Panique is a French noir made during the height of Stateside noir. The seeds of film noir came out of three specific sources: poetic realist cinema in France, German expressionism and the pulp crime fiction films of the 20s and ’30s, which lasted well into the early ’60s. The term, of course, was coined by French critics, and the French have always thrown genre films back at dumb yanks who scowled at them.
French directors, including Panique‘s Julien Duvivier, often fled France during World War II—although only a few years after the war, American directors would be fleeing to France due to Joe McCarthy’s communist witch hunt. Panique is very much a product of this time, and comments on French society’s rule during occupation by the Nazis. It’s primarily a film about mob mentality, but that’s all wrapped up in a murder mystery story. Michael Simon plays Monsieur Hire, who is an eccentric outsider in a Paris suburb and is also, of course, Jewish, to connect it to Occupied France. He meets a young lady and feels connected to her, but there is a soon a murder. And would do you think the inhabitants of this small suburb want to blame? The outsider, of course!
It’s based on a novel by famous Belgian crime writer Georges Simenon, whose work Duvivier had first adapted back in the early 1930s. Simenon’s writing has been adapted by many French directors, and also by Americans, Brits and others. Two of the more oft-kilter directors to tackle his work include Serge Gainsbourg (yes, the famous French singer) and Hungarian slowcore director Béla Tarr. Duvivier had only just returned to France when Panique was made, after having a stab at Hollywood and with uncredited work on Destiny—he didn’t direct any noirs while in the US, sadly. It’s clear that his heart was in the crime film, hence why he jumped right into making Panique after his return. Duvivier seems to have infused aspects of how Americans were doing it with some more expressionist use of lighting in the night sequences.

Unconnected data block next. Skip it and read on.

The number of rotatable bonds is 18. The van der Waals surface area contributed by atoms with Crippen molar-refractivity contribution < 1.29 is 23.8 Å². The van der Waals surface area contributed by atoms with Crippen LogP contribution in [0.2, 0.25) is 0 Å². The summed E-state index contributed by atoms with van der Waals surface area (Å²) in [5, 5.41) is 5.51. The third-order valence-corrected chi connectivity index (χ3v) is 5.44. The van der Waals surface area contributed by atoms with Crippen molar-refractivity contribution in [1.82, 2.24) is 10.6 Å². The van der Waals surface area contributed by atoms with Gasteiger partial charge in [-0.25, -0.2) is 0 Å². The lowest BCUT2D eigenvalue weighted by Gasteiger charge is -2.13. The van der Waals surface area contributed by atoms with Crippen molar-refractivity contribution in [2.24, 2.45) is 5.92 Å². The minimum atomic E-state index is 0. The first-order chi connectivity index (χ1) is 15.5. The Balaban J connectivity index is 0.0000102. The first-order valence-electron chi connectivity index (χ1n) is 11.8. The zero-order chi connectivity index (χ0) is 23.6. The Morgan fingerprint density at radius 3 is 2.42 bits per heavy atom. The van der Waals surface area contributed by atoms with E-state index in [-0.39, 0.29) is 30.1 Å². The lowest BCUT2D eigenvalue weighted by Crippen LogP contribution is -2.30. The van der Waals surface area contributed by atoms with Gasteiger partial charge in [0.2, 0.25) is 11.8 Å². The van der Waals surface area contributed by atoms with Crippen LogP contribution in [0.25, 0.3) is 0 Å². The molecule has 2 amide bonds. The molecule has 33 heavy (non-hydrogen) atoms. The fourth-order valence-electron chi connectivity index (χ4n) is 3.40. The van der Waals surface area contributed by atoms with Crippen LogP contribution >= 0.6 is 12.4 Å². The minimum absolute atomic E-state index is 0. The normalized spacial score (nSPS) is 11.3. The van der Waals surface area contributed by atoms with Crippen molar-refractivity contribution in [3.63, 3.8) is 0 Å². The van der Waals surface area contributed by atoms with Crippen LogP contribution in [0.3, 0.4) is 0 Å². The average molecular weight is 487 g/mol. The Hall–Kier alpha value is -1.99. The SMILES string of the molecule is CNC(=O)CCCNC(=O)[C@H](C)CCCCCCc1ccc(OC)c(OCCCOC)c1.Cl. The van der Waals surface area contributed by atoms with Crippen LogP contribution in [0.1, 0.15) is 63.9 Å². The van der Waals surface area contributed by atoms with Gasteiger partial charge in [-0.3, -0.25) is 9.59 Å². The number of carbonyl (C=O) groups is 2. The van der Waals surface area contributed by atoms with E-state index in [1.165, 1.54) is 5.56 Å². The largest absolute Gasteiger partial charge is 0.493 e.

Over the years Panique has been incredibly hard to track down, but due to a restoration in France in recent years and now this Criterion edition, it’s more widely available for connoisseurs of noir to check out. It’s beautifully shot, the performances are all solid, it offers up an important message about mob mentality that is sadly as relevant as ever, and it even boasts a femme fatale! Duvivier and Marcel Carné were soon eclipsed by younger filmmakers Henri-Georges Clouzot and Jean-Pierre Melville in the French crime genre, but both were masters in their own right. Hopefully more Duvivier may be on the cards from Criterion, as they also released his most famous film, Pépé le Moko, on DVD in the States years ago, and even put out an Eclipse set of some of his ’30s films.
The disc includes a short documentary on subtitles, an interview with Georges Simenon’s son Pierre, and a conversation with French critics on the film. The trailer and a booklet with an essay on the film complete the package.